Saturday and Sunday, March 23 and 24. The 24th Annual Eckert Crane Days Festival is set to take place the weekend of March 23 and 24 at Fruitgrower’s Reservoir in Hart’s Basin. This is just east of Eckert on North Rd. This year’s sponsors include Western State Ranches, LLC (WSR). Members of BCAS will be onsite with spotting scopes and extra binoculars for viewing the roosting sandhill cranes, as well as other birds and waterfowl. Viewing begins each day at 9:00 AM for a late morning lift-off and again at dusk as more cranes come in to roost. WSR will host a free community BBQ at the ranch just north of the causeway in Hart’s Basin at noon on Saturday, March 23. The community is invited to attend free of charge and join in the festivities. Plan to stop by the BCAS table and find out what we are doing to support the local and migrating bird populations. Find out how homeowners can create an environment that attracts and supports bird species in the local area. This is a family event, so if you have school-aged children who would like to learn more about Sandhill Cranes, make sure to ask for a youth packet.
West End of Montrose County Field Trip
Wednesday and Thursday, May 8 and 9. Black Canyon Audubon will sponsor a mullti-day field trip to Paradox Valley, near Nucla, and other West End venues for a spring birding adventure. The opportunity to see over 70 species is very high. Expect several short walks to access bird habitat. The Paradox Valley and West End areas have a great mix of habitats ranging from desert scrub to classic alpine to riparian, allowing for a rich mix of birds during the spring migration. Expect to see a variety of waterfowl, black-throated sparrow, vireos, yellow-breasted chat, Grace’s warbler, black phoebe, and a host of migrants.
The group will meet at the Vestal House in Naturita Colo. at 9:00 AM on May 8. Day 1 will wrap up near Naturita, so participants can access either hotel accommodations or camp for the night. The Uravan Ball Park campground is open. It is 13 miles from Naturita along Highway 141 and the Vestal House in Naturita has nice rooms at reasonable prices.
There will be a potluck dinner the evening of May 8 at the hotel. The field trip is limited to 12 participants.
Birding the Colorado River
Friday-Sunday, May 17 to 19. Not a BCAS Fieldtrip, but we are promoting the trip. The Colorado Canyons Association (CCA) will again organize a fully supported raft trip focused on birding the Ruby/Horsethief section of the Colorado River. Visit CCA’s website for more information.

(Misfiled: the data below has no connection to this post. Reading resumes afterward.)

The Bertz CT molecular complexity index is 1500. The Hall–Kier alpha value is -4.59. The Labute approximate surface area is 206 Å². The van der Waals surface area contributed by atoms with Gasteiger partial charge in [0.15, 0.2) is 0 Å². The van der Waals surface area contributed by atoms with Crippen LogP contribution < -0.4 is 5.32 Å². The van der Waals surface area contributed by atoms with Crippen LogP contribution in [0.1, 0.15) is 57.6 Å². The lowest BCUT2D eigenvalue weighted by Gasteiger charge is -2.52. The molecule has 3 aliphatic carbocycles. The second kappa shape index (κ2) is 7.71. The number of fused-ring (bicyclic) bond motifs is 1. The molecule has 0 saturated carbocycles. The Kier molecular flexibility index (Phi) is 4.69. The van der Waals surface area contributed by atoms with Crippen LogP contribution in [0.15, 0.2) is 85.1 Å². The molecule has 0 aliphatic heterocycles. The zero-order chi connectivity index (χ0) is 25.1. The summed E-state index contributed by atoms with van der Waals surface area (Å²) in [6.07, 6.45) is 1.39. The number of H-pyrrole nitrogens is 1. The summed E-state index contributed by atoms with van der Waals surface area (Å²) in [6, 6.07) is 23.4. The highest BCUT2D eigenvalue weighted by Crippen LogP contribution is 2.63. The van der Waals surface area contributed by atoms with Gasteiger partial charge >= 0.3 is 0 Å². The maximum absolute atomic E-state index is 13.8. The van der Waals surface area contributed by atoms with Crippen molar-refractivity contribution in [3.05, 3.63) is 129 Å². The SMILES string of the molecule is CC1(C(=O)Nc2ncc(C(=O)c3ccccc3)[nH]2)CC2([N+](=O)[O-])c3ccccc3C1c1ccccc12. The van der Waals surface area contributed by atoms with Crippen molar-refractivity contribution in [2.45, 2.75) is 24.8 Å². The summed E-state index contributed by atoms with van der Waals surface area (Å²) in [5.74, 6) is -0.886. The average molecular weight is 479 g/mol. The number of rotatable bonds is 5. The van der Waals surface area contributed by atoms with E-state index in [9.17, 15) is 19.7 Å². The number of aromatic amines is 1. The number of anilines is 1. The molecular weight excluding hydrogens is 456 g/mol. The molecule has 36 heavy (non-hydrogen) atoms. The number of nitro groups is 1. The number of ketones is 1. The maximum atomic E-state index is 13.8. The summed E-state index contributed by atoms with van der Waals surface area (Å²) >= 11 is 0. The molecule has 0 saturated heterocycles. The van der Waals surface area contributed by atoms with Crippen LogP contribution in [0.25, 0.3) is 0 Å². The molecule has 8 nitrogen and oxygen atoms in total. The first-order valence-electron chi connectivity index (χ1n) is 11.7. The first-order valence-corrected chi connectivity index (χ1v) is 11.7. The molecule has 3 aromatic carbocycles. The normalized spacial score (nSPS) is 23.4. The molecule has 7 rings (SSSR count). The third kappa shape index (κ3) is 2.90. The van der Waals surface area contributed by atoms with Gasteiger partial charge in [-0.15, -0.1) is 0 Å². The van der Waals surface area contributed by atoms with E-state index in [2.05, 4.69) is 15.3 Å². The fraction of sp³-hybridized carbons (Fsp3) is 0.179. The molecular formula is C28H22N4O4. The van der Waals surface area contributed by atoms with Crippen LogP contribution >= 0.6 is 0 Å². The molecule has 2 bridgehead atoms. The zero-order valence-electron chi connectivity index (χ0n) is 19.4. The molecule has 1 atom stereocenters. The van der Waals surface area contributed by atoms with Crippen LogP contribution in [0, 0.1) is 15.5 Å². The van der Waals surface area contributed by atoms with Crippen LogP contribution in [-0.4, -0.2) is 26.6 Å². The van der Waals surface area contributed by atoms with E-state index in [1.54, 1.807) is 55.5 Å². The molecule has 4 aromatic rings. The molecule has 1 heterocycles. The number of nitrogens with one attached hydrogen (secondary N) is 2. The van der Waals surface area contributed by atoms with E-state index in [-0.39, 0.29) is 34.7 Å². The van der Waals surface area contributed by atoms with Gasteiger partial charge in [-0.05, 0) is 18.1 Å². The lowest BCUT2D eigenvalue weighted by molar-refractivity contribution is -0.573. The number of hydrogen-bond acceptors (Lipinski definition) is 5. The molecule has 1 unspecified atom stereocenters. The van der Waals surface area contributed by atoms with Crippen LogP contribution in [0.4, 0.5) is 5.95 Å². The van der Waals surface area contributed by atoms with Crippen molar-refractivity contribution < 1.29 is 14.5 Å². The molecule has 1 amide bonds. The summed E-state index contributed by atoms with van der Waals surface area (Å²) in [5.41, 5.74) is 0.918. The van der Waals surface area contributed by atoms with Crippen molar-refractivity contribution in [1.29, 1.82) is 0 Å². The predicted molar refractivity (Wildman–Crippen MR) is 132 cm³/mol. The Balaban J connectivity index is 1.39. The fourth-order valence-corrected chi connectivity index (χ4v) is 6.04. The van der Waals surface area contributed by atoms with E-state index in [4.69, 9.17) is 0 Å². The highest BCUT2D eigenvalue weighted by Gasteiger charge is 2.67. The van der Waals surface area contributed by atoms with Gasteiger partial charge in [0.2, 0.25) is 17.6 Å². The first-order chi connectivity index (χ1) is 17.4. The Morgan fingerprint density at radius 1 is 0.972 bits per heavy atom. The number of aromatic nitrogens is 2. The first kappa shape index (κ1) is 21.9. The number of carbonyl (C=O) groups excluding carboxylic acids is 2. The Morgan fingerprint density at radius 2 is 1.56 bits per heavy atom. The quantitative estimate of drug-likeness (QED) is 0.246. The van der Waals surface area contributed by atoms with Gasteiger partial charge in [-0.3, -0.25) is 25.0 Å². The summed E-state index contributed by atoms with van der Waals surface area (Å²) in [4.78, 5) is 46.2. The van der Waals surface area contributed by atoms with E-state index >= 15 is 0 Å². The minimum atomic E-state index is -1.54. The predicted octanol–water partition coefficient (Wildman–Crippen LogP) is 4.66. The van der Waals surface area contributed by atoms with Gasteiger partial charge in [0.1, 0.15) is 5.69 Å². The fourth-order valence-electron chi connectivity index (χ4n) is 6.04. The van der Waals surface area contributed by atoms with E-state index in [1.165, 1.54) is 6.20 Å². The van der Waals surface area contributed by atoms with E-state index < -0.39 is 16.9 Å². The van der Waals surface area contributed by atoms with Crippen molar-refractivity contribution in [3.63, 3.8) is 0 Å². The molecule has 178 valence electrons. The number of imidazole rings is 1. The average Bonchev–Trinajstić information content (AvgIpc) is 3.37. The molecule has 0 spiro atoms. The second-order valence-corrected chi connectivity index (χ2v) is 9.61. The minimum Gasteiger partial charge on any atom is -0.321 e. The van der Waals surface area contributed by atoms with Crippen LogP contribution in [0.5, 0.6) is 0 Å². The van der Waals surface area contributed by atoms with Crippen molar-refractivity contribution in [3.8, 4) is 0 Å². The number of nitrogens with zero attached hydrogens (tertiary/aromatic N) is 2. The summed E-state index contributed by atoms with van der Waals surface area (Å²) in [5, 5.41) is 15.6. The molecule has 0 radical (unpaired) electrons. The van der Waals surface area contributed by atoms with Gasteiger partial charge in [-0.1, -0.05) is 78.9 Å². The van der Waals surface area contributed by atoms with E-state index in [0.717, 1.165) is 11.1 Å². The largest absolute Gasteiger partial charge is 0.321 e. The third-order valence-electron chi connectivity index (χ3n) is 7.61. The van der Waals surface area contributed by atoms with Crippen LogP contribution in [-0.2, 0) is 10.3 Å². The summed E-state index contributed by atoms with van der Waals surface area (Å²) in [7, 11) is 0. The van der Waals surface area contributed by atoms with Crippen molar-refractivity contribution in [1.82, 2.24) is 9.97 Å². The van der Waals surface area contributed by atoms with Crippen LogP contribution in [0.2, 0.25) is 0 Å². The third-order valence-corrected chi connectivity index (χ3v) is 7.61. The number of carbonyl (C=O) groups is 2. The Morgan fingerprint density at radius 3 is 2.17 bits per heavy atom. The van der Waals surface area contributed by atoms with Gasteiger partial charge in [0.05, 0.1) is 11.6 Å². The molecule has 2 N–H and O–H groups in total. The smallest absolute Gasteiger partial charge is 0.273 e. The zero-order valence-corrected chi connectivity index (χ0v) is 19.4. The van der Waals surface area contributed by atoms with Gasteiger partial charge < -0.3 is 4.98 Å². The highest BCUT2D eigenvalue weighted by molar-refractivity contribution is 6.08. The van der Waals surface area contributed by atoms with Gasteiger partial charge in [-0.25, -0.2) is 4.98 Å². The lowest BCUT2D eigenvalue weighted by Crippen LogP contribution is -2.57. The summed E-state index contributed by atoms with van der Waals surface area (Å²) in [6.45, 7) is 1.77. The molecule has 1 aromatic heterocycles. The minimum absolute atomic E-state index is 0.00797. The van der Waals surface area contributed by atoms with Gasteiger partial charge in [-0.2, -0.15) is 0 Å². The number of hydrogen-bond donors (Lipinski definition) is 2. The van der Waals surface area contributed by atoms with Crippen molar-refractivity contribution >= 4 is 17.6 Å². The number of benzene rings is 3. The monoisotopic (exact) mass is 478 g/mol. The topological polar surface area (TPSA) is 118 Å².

Escalante State Wildlife Area
100 Bird Challenge
Saturday, June 1. BCAS is throwing down the gauntlet by challenging interested members in spotting 100 bird species in a single day. The rules are simple. Go look for as many species as possible from dawn til dusk on June 1. Several of our members have done this in past years with good success. Members are encouraged to form teams of 3-4 people, then plan out a route. The team that spots the most species will receive the eternal admiration of all BCAS members. Will a Red-tailed Hawk be seen that day?
Black Canyon of the Gunnison National Park
Tagging Sandhill Cranes
Thursday, March 14, 2024, 7:00 pm, Montrose Field House. Evan Phillips, our friend and wildlife biologist based out of the Montrose Colorado Parks and Wildlife office, will share details about a recent partnership with US Fish and Wildlife Serviced to tag Greater Sandhill Cranes in the Delta area and track their movements thereafter. The goal is to learn how and why the populations of sandhills have been increasing on the Western Slope. This will be great information for our members to have and share with the public while we represent BCAS at the Eckert Crane Days event the following weekend. This event repeats on Friday March 22, 6:00 PM, at Grand Mesa Arts and Events Center in Cedaredge.
Improving Populations of Cavity Nesting Birds
Thursday, April 11, 7:00 p.m., Montrose Field House. Kevin Corwin, chairman of the Colorado Bluebird Project will be speaking about the group’s efforts to improve the populations of bluebirds and other cavity-nesting species like swallows, wrens, and chickadees. Kevin’s presentation will include a 15-minute video that spans the entire nesting process for one new bluebird family. He will also share up-to-date information on bluebird vitality in our state, which will be especially exciting because several of our BCAS members actively contribute data throughout the summer regarding the bluebird boxes we monitor at Ridgway State Park.
Survival of Desert Bighorn Sheep
Thursday, May 9, 7:00 p.m., Montrose Field House. Our guest speaker will be Joel Berger, Colorado State University professor and wildlife conservationist. Joel has nearly 50 years’ experience studying endangered mammal species in some of the most extreme environments on earth. Coming to us fresh from his field season with desert bighorn, he will make a case for why we should care about their survival in particular.
Roubideau Rim Wildlife Rescue
Brenda Miller is in need of lumber - scrap or new - posts, plywood, rails, boards - for construction of rehabilitation cages.
This is a very worthy cause, as Brenda has been the only wildlife rehabilitator in the Montrose/Delta area and is trying to reestablish her service and maintain her license.
Roubideau Rim Wildlife Rescue is a 501c3 charitable organization. If you do not have lumber for her, perhaps you would consider donating to her cause.
Brenda Miller, Executive Director
Roubideau Rim Wildlife Rescue, 501c3
15498 Transfer Rd., Olathe, CO. 81425
Click here for her Facebook page
- To promote the conservation of natural resources through informative public programs, our newsletter and this web site.
- To provide the opportunity for the observation and study of birds and other wildlife, through our field trips.
- To offer early education programs including bird banding stations and classroom bird skin programs.
- To empower our members and the public with the knowledge to be effective environmental advocates.
- To contribute to the recovery of the Gunnison Sage Grouse (GUSG) through joint efforts with GUSG working groups and federal and state agencies.
Leucistic Red-tailed Hawk near Solar Road south of Montrose. Photo taken by Robin Lewis on March 26, 2019.